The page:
As 1 judge temporarily lifts Trump gag order, another says he's 'way beyond' warning stage
Former President Donald Trump appears in court for a civil fraud case at a Manhattan courthouse in New York City on Oct. 3. Photo by Dave Sanders via the Associated Press.
Former President Donald Trump had one temporary win and one loss last week as judges considered gag orders that they had imposed.
Engoron is hearing the civil case by the state of New York alleging that Trump inflated the value of his property in fraudulent statements provided to lenders and insurers.
The fine relates to a post on Truth Social, Trump’s social media platform, in which Trump named Engoron’s law clerk, claimed that she was politically biased, and asserted that she was “running this case against me.” The post was deleted from Truth Social, but it remained on Trump’s website for 17 days, Engoron said.
Trump’s lawyers had said the error was inadvertent and an “unfortunate part of the process that is built into the campaign structure.” Engoron called the fine “nominal” and said future violations could lead to more severe penalties.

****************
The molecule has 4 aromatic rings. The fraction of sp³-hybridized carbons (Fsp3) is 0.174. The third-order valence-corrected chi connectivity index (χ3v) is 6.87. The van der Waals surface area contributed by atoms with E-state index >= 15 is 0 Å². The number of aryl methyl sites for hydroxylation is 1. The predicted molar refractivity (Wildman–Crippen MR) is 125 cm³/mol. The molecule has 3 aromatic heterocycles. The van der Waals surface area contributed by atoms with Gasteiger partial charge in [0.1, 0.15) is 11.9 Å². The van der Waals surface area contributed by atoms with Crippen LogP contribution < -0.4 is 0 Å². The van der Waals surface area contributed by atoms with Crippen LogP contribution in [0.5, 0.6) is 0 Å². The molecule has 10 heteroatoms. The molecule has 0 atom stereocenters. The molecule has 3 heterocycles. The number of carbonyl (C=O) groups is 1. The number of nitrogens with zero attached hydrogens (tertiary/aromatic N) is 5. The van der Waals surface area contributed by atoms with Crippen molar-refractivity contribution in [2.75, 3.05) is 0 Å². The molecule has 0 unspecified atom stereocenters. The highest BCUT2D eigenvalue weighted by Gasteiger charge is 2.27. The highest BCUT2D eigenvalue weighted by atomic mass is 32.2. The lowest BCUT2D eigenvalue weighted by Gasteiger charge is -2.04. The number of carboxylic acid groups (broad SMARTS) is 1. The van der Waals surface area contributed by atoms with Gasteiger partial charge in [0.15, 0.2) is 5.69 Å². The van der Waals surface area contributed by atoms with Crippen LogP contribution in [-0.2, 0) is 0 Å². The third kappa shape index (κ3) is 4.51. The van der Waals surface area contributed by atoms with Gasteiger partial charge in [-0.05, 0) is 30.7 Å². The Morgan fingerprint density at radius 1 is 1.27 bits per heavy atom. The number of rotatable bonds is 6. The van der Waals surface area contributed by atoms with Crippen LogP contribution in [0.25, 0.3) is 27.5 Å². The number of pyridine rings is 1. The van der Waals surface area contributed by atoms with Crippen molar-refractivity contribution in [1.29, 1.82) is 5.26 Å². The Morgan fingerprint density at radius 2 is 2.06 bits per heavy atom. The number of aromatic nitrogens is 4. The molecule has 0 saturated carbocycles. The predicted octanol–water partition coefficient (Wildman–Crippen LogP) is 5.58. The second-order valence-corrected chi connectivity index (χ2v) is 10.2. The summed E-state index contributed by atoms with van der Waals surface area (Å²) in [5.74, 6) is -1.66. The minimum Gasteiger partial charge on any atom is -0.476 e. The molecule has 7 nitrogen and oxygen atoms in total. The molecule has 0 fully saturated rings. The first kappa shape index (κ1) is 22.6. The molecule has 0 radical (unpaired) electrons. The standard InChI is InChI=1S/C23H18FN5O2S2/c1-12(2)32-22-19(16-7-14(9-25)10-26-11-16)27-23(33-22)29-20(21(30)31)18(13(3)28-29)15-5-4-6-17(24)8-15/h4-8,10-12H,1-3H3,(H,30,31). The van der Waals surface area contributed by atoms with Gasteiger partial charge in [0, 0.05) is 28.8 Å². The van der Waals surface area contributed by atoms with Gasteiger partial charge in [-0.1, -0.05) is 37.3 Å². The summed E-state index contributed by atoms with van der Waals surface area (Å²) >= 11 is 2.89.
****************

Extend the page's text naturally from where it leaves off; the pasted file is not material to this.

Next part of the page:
A second judge who issued a Trump gag order, U.S. District Judge Tanya Chutkan of Washington, D.C., has agreed to a temporary stay while she considers whether to pause her order during Trump’s appeal on the issue, report CNN, the New York Times and the Associated Press.
Chutkan is overseeing the federal case accusing Trump of election subversion.
Chutkan, a federal judge, had imposed the gag order from the bench and in an Oct. 17 opinion. She barred Trump from making public statements that target special counsel Jack Smith, the defense lawyers and their staff members, court staff members and any reasonably foreseeable witness.
Chutkan’s order does not prevent Trump from criticizing the government and from making statements asserting that the prosecution is politically motivated.